The channel clock forming unit 2 has the structure of a so-called PLL circuit. In further detail, the channel clock forming unit 2 includes an A/D converter 20 for sampling pit signals from the R/W amplifier 10 with the channel clocks, then digitizing the sampled signals and forming output pit data, a phase data forming circuit 21 for detecting phase errors of the channel clocks with respect to the phase of the servo pattern based on the pit data from the A/D converter 20 to output phase error data, a pulse detector 24 for generating reproducing data from the pit data from the A/D converter 20 to output the resulting reproduction data, and a servo pattern detector 25 having the servo pattern pre-stored therein and adapted for detecting whether or not the reproducing data of the pulse detector 24 coincide with the prestored servo pattern data.

The phase data forming circuit 21 includes a data latch circuit 22 for latching the pit data with timing pulses as later explained and a phase generator 23 for performing arithmetic-logic operations as later explained on the basis of the pit data latched by the data latch circuit 22 to detect the phase errors.

The channel clock forming unit 2 also includes a positive phase difference outputting unit 37 for selectively outputting the phase error data supplied from the phase generator 23 or positive phase error data indicating that the channel clock is deviated in phase by a predetermined amount in a positive direction relative to the phase of the servo pattern detection data, a negative phase difference outputting unit 38 for selectively outputting the phase error data or negative phase error data indicating that the channel clock is deviated in phase by a predetermined amount in a negative direction relative to the phase of the servo pattern detection data, a counter 26 reset by a servo pattern detection pulse from the servo pattern detector 25 as a trigger and adapted for generating and outputting the first window pulse for detecting the servo pattern of the next segment by counting a predetermined number of the channel clocks, and a lock/unlock detection circuit 27 as the control unit for detecting the phase error of the channel clocks with respect to the detection data of the servo pattern based on the first window pulse from the counter 26 or a second window pulse as later explained and controlling the positive phase difference outputting unit 37 or the negative phase difference outputting unit 38 based on the detection results.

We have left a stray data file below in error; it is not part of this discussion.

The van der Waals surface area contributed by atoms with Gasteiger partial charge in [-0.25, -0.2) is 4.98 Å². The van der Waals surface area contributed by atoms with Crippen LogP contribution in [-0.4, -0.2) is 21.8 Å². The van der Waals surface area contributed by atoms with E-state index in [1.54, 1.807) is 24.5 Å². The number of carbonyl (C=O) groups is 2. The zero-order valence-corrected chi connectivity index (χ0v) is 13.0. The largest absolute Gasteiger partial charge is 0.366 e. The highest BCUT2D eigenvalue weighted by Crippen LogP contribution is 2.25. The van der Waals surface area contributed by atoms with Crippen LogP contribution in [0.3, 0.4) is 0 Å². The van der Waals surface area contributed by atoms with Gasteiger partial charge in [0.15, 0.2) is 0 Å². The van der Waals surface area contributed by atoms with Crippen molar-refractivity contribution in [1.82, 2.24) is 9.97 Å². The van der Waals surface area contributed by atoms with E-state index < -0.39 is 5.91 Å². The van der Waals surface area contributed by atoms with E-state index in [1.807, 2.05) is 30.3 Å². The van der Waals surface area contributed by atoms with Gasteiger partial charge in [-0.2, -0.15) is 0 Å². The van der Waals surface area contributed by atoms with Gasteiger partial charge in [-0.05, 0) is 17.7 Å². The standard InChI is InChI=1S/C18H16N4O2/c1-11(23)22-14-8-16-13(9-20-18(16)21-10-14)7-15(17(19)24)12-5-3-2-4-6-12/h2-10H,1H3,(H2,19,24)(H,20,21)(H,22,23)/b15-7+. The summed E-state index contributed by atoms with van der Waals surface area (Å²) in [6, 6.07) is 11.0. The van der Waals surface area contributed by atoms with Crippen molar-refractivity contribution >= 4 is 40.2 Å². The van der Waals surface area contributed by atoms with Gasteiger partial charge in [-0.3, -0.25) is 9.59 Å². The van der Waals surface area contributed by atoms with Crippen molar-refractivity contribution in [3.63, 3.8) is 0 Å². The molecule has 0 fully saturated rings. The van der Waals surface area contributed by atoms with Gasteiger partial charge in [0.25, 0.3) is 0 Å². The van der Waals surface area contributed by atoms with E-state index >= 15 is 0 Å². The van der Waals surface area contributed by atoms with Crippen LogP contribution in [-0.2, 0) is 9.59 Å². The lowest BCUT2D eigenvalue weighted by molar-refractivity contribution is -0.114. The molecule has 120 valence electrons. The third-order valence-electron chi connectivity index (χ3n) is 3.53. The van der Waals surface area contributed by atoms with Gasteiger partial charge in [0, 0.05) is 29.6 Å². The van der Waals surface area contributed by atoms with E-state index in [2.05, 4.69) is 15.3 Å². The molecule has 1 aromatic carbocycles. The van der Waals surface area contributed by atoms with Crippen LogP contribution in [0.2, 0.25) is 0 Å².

The channel clock forming unit 2 also includes an intra-segment counter 28 reset by servo pattern detection data on detection of a servo pattern in the window as indicated by the first window pulse in the lock/unlock detection circuit 27, to start counting the channel clocks, and a timing generator 29 for forming the second window pulse in response to the count value from the intra-segment counter 28 to supply the second window pulse to the lock/unlock detection circuit 27 and for forming latch pulses in response to the count value to supply the resulting latch pulses to the data latch circuit 22.

The channel clock forming unit 2 also includes a wobble peak calculator 31 for detecting peak values of the wobble pits 200 from the pit data supplied from the data latch circuit 22 and adding the peak values to form output addition data, a divider 30 for dividing the phase error data from the phase generator 23 by the addition data from the wobble peak calculator 31, a switch 32 provided with the phase error data from the phase generator 23 and the phase error data from the divider 30 and adapted for switching and outputting these data, and a processor 38 for detecting whether seek is in operation or not and switch-controlling the switch 32 in accordance with the detection results. Although not shown, the processor 38 controls the operation of the entire system, for, by controlling the optical pickup 9 to start the seek operation.

The channel clock forming unit 2 also includes a D/A converter 33 for converting the phase error data from the phase error forming circuit 21, the phase error data from the positive phase difference outputting unit 37 or the phase error data from the negative phase difference outputting unit 38, into analog signals and outputting the resulting analog signals, a phase compensation circuit 34 made up of a low-pass filter for phase-compensating the phase error signals from the D/A converter 33 and outputting the resulting phase-compensated phase error signals, and a voltage-controlled oscillator (VCO) 35 for forming channel clocks having the frequency changed on the basis of the phase error signals from the phase compensation circuit 34 to supply the resulting channel clocks to the modulating circuit 6 of the recording system 4 and to the demodulating circuit 11 of the reproducing system 3.